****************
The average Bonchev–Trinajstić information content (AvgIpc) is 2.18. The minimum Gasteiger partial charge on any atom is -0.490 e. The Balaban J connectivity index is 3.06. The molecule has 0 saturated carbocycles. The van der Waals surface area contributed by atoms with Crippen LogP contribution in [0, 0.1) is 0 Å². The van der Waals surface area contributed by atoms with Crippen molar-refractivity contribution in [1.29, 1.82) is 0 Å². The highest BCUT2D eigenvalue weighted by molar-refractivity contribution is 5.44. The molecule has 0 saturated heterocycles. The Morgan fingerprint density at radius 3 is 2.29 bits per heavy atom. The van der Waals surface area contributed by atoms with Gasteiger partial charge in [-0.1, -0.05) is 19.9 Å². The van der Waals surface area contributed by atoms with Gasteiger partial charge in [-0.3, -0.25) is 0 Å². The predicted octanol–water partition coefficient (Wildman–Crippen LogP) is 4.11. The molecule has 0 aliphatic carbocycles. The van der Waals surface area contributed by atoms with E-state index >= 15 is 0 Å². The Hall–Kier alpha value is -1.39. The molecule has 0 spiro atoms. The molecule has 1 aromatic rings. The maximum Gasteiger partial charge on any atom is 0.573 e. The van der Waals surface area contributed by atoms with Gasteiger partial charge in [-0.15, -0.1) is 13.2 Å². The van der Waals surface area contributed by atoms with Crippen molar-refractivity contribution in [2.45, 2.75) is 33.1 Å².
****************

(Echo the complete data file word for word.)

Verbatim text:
The average Bonchev–Trinajstić information content (AvgIpc) is 2.18. The minimum Gasteiger partial charge on any atom is -0.490 e. The Balaban J connectivity index is 3.06. The molecule has 0 saturated carbocycles. The van der Waals surface area contributed by atoms with Crippen LogP contribution in [0, 0.1) is 0 Å². The van der Waals surface area contributed by atoms with Crippen molar-refractivity contribution in [1.29, 1.82) is 0 Å². The highest BCUT2D eigenvalue weighted by molar-refractivity contribution is 5.44. The molecule has 0 saturated heterocycles. The Morgan fingerprint density at radius 3 is 2.29 bits per heavy atom. The van der Waals surface area contributed by atoms with Gasteiger partial charge in [-0.1, -0.05) is 19.9 Å². The van der Waals surface area contributed by atoms with Gasteiger partial charge in [-0.3, -0.25) is 0 Å². The predicted octanol–water partition coefficient (Wildman–Crippen LogP) is 4.11. The molecule has 0 aliphatic carbocycles. The van der Waals surface area contributed by atoms with E-state index >= 15 is 0 Å². The Hall–Kier alpha value is -1.39. The molecule has 0 spiro atoms. The molecule has 1 aromatic rings. The maximum Gasteiger partial charge on any atom is 0.573 e. The van der Waals surface area contributed by atoms with Gasteiger partial charge in [-0.15, -0.1) is 13.2 Å². The van der Waals surface area contributed by atoms with Crippen molar-refractivity contribution in [2.45, 2.75) is 33.1 Å².